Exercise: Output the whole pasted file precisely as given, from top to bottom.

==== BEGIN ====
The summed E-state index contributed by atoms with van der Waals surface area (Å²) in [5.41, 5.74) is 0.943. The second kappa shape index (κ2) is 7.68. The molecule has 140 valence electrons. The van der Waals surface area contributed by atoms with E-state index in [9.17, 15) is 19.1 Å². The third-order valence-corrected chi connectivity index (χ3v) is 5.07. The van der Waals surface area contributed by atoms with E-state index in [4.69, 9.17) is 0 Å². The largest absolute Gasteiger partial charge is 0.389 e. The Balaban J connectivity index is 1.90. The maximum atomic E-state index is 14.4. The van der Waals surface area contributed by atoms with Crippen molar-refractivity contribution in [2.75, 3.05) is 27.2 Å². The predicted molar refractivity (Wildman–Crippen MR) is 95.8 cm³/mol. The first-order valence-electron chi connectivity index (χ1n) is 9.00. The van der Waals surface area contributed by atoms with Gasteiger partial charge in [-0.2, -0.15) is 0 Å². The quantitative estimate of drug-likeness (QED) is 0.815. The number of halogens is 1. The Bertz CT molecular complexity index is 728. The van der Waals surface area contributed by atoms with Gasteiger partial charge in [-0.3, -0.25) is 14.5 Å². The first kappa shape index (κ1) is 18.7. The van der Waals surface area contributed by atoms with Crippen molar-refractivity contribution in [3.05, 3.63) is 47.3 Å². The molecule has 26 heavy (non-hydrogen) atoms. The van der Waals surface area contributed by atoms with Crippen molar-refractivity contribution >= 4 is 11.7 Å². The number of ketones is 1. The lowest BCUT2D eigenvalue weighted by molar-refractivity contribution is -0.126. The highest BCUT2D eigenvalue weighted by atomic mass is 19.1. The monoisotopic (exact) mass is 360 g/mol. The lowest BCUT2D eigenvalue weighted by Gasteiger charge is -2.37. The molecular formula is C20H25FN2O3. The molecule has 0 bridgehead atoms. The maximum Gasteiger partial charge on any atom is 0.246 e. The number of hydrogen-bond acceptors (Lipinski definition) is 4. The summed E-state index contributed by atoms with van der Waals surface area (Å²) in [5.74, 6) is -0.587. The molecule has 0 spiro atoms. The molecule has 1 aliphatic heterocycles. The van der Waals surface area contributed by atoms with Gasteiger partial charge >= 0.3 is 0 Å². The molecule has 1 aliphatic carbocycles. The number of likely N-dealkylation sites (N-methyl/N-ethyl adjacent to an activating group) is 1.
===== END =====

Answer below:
The summed E-state index contributed by atoms with van der Waals surface area (Å²) in [5.41, 5.74) is 0.943. The second kappa shape index (κ2) is 7.68. The molecule has 140 valence electrons. The van der Waals surface area contributed by atoms with E-state index in [9.17, 15) is 19.1 Å². The third-order valence-corrected chi connectivity index (χ3v) is 5.07. The van der Waals surface area contributed by atoms with E-state index in [4.69, 9.17) is 0 Å². The largest absolute Gasteiger partial charge is 0.389 e. The Balaban J connectivity index is 1.90. The maximum atomic E-state index is 14.4. The van der Waals surface area contributed by atoms with Crippen molar-refractivity contribution in [2.75, 3.05) is 27.2 Å². The predicted molar refractivity (Wildman–Crippen MR) is 95.8 cm³/mol. The first-order valence-electron chi connectivity index (χ1n) is 9.00. The van der Waals surface area contributed by atoms with Gasteiger partial charge in [-0.2, -0.15) is 0 Å². The quantitative estimate of drug-likeness (QED) is 0.815. The number of halogens is 1. The Bertz CT molecular complexity index is 728. The van der Waals surface area contributed by atoms with Gasteiger partial charge in [-0.3, -0.25) is 14.5 Å². The first kappa shape index (κ1) is 18.7. The van der Waals surface area contributed by atoms with Crippen molar-refractivity contribution in [3.05, 3.63) is 47.3 Å². The molecule has 26 heavy (non-hydrogen) atoms. The van der Waals surface area contributed by atoms with Crippen molar-refractivity contribution >= 4 is 11.7 Å². The number of ketones is 1. The lowest BCUT2D eigenvalue weighted by molar-refractivity contribution is -0.126. The highest BCUT2D eigenvalue weighted by atomic mass is 19.1. The monoisotopic (exact) mass is 360 g/mol. The lowest BCUT2D eigenvalue weighted by Gasteiger charge is -2.37. The molecular formula is C20H25FN2O3. The molecule has 0 bridgehead atoms. The maximum Gasteiger partial charge on any atom is 0.246 e. The number of hydrogen-bond acceptors (Lipinski definition) is 4. The summed E-state index contributed by atoms with van der Waals surface area (Å²) in [5.74, 6) is -0.587. The molecule has 0 spiro atoms. The molecule has 1 aliphatic heterocycles. The van der Waals surface area contributed by atoms with Gasteiger partial charge >= 0.3 is 0 Å². The molecule has 1 aliphatic carbocycles. The number of likely N-dealkylation sites (N-methyl/N-ethyl adjacent to an activating group) is 1.